Documents surfaced today linking former Minister of Nutrition Carlos Osorio to suspicious payments worth $5.85 million dollars to a shell company registered in Panama to his two brothers-in-law. Osorio, who holds the rank of General in the National Bolivarian Armed Forces, was once the head of the state-owned PDVAL distribution and supermarket chain, and was the Minister of Nutrition from 2010-2013, and then again from 2015-2016. He is currently the head of army’s Central Regional Command.
According to the documents, Osorio’s in-laws – Jesus Tomas Maquina Parra and Nestor Enrique Marquina Parra – own a shell company named Viltas Company S.A. registered in Panama. Between December 2012 and June 2013, the company received eight payments totaling $5.85 million from another shell company named JA Comercio de Generos Alimenticios. That company is registered to Naman Wakil, whose suspicious dealings involving shell companies and corruption are detailed in a 2015 book called El Gran Saqueo [The Great Looting].
The book details how a company registered to Wakil once received a payment of $12.79 million from the Venezuelan government allegedly for the purchase of lunch meat from Brazil. A bank in Curacao that was handling the transaction blocked it because it considered it suspicious.
Wakil’s payments to Viltas Company S.A. include a transfer of $2 million on January 9, 2013, which was paid in cash. In total, at least five transactions of $500,000 were made in cash from Wakil’s company to Osorio’s in-laws, with another single transaction worth $1 million also paid in cash.
None of the documents provide a clear description of what the money was for beyond a vague description: “logistical services, customs paperwork, shipping and licenses”.
The documents in question can be found here, in Spanish.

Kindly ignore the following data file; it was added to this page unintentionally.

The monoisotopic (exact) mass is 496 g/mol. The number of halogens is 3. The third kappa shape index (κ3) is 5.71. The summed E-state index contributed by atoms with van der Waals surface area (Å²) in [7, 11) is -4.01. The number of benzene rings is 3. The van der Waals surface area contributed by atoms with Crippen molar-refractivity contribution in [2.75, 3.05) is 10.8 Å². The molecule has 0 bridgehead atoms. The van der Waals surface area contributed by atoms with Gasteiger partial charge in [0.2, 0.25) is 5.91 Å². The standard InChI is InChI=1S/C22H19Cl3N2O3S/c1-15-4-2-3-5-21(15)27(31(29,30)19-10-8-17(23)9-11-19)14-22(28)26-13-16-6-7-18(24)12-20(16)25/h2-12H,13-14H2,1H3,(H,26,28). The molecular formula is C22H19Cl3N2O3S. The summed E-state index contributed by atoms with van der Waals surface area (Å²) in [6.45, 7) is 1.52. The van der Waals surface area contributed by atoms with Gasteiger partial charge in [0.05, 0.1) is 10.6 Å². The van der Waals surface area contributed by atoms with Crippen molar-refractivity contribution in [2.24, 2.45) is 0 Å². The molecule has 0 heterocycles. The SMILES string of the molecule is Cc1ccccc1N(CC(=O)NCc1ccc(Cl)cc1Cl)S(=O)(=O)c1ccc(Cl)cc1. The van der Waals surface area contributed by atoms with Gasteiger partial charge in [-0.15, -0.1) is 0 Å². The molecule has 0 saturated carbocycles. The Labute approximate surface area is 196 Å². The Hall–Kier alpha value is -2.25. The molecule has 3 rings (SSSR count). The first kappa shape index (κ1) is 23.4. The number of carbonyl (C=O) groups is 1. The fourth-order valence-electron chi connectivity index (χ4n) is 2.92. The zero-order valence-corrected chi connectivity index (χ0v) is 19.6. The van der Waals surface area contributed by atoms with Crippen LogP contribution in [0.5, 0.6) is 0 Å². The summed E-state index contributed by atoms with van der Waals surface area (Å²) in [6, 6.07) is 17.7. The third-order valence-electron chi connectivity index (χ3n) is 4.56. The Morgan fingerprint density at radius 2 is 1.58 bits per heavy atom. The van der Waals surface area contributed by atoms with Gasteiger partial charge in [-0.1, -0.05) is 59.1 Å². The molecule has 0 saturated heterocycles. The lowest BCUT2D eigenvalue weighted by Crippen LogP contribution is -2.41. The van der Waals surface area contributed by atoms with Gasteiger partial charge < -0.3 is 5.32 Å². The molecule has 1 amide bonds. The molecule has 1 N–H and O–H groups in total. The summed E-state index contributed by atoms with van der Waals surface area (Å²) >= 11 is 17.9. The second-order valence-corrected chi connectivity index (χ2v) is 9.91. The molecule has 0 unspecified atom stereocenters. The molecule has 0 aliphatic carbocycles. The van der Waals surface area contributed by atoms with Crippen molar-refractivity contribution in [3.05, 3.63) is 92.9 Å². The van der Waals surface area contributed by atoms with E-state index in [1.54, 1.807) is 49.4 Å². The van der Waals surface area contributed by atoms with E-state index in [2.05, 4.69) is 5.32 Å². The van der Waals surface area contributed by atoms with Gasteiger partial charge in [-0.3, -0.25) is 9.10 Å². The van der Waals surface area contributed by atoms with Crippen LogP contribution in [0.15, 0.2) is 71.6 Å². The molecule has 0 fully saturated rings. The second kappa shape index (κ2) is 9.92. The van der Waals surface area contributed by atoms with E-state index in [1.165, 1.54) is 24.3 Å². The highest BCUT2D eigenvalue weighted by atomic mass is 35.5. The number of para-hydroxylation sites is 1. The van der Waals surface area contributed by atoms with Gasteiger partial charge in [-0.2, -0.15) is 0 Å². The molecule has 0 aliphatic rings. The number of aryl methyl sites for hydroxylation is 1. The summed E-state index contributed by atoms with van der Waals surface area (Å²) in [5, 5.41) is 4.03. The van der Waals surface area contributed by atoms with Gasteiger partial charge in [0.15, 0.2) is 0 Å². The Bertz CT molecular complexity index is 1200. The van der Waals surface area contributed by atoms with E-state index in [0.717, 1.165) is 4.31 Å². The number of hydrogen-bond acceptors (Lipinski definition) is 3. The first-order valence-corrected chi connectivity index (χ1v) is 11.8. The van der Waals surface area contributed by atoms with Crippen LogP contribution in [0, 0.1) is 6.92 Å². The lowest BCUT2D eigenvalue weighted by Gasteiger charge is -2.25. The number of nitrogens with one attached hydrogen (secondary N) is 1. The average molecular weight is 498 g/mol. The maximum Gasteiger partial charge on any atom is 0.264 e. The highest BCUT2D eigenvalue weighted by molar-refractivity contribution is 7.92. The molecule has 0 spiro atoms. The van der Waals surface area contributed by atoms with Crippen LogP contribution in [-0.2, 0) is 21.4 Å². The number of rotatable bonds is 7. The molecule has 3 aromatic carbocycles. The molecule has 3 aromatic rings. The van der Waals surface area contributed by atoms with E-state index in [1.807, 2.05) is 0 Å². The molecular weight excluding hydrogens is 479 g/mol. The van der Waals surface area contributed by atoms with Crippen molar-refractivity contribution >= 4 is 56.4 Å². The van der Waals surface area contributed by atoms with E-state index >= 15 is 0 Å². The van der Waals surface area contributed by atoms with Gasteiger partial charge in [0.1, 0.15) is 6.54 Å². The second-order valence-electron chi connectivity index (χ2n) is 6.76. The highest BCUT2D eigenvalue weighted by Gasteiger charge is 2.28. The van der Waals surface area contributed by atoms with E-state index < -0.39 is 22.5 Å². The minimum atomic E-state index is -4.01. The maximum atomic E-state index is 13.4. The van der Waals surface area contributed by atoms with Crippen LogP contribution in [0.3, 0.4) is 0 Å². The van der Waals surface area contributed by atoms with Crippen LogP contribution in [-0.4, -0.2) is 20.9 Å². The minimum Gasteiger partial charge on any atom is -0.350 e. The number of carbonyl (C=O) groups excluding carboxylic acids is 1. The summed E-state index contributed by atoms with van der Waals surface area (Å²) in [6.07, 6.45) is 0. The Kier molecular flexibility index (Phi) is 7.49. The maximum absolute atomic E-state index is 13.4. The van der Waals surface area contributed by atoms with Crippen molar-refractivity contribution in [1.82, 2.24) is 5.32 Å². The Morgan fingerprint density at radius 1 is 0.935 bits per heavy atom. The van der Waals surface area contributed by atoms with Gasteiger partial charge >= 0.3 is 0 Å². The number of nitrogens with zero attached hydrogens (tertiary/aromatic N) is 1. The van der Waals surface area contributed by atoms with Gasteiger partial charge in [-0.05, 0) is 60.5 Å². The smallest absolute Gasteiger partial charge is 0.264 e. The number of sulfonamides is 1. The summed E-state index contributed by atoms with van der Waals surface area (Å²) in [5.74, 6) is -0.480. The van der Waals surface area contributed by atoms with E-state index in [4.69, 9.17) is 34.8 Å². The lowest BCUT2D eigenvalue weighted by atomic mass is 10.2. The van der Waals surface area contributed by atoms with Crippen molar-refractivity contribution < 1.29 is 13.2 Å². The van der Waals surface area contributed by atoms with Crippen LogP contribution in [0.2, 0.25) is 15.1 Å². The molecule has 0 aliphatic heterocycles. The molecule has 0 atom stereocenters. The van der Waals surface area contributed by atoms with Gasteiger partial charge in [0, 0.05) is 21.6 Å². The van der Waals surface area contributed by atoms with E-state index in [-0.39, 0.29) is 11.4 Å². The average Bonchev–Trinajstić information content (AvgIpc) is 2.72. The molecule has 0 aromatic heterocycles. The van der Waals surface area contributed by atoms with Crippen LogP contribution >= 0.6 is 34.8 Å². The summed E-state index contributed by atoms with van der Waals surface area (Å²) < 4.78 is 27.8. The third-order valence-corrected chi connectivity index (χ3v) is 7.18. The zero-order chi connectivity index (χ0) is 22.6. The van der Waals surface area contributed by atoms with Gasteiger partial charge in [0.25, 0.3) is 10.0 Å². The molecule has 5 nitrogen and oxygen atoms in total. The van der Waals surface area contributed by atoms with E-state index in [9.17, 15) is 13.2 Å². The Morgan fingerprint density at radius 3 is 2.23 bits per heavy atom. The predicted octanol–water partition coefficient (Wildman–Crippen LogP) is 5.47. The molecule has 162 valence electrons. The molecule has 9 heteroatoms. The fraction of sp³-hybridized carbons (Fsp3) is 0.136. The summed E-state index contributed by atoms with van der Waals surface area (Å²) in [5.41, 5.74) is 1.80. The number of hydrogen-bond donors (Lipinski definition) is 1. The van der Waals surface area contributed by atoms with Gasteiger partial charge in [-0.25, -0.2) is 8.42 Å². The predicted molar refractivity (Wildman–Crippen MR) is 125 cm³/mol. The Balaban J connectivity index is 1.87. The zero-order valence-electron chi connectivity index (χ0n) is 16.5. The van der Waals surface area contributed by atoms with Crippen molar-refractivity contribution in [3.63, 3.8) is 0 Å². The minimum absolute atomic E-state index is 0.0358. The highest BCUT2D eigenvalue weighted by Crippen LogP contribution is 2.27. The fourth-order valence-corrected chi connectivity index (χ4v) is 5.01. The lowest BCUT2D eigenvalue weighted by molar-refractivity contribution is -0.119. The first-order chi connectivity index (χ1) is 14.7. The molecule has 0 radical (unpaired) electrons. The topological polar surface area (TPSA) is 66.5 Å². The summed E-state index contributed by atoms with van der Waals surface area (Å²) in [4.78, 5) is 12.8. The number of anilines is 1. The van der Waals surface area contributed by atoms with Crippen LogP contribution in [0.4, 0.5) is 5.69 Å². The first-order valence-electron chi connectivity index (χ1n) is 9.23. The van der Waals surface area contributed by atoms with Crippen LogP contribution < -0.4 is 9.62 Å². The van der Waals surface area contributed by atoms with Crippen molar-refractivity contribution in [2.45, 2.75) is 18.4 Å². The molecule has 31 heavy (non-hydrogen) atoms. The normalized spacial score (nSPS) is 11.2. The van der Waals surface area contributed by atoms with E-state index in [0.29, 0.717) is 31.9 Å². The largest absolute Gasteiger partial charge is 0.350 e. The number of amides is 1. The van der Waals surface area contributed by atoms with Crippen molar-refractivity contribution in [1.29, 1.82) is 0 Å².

In Zulia, Carton of Eggs Costs 20% of Monthly Wage
La Verdad reported today that the price for a carton of thirty eggs rose recently to Bs. 2,400. Since a Venezuelan worker earning minimum wage earns Bs. 11,577.81 per month, the cost for eggs represents approximately 20% of an entire month’s earnings.
According to the newspaper, at least some residents of Maracaibo are going to extreme lengths to try to find eggs at a cheaper price. A resident named Maria Otero woke up in the early overnight hours yesterday and camped outside a local supermarket with the hopes of finding reasonable egg prices there. Otero said:
I spent the night at a store that still sells them for Bs. 1,800 (…) Everything is expensive.
Otero told La Verdad that she has a small business baking cakes in order to help the family earn income on the side.
Thirteen States Spend Morning Without Power
At least thirteen states suffered an electrical blackout today from around 10:00 AM til noon. The affected states were Anzoategui, Aragua, Carabobo, Falcon, Lara, Merida, Miranda, Monagas, Nueva Esparta, Portuguesa, Tachira, Vargas and Yaracuy.
El Nacional reports that at least one state – Miranda – has been experiencing sporadic blackouts for the last 24 hours. The most affected areas in that state are Valles del Tuy, Charallave, Cua, Nueva Cua, Salamanca de Yare, and Ocumare y Santa Teresa del Tuy.
Maduro: April 19 is “Day Against Imperialism”
At an event commemorating the 206th anniversary of the signing of the Declaration of Independence, Maduro spoke on the meaning of the day to the crowd that gathered to celebrate in Caracas’ Plaza Bolivar.
Describing the importance of the event, Maduro said:
[April 19, 1810] was the first step towards building dignity, independence and true sovereignty for the people of Venezuela, [who then] began to walk on their own.
On what the significance of the date means for today’s Venezuela, Maduro said:
Today is a day against imperialism, [a day for] the independence of liberty. This day belongs to the people. It’s not a day for the oligarchies: it’s a day for a rebellious people, a people [who] stand [on their own]. Today is the day of Chavez’s people, of Bolivar’s people.
Maduro’s Popularity Rating Sinks to 15%
A trio of surveys by Delphos, Gente de Mercado and DatinCorp has found that Maduro’s approval rating has sunk to a new low: only 15% of Venezuelans approve of the job he is doing leading the country. Felix Seijas, the head of Delphos, explained one of the reasons for the number:
[The 15%] are loyal to the revolution, and they stick to Maduro because, at this moment, he symbolizes Chavez’s legacy.
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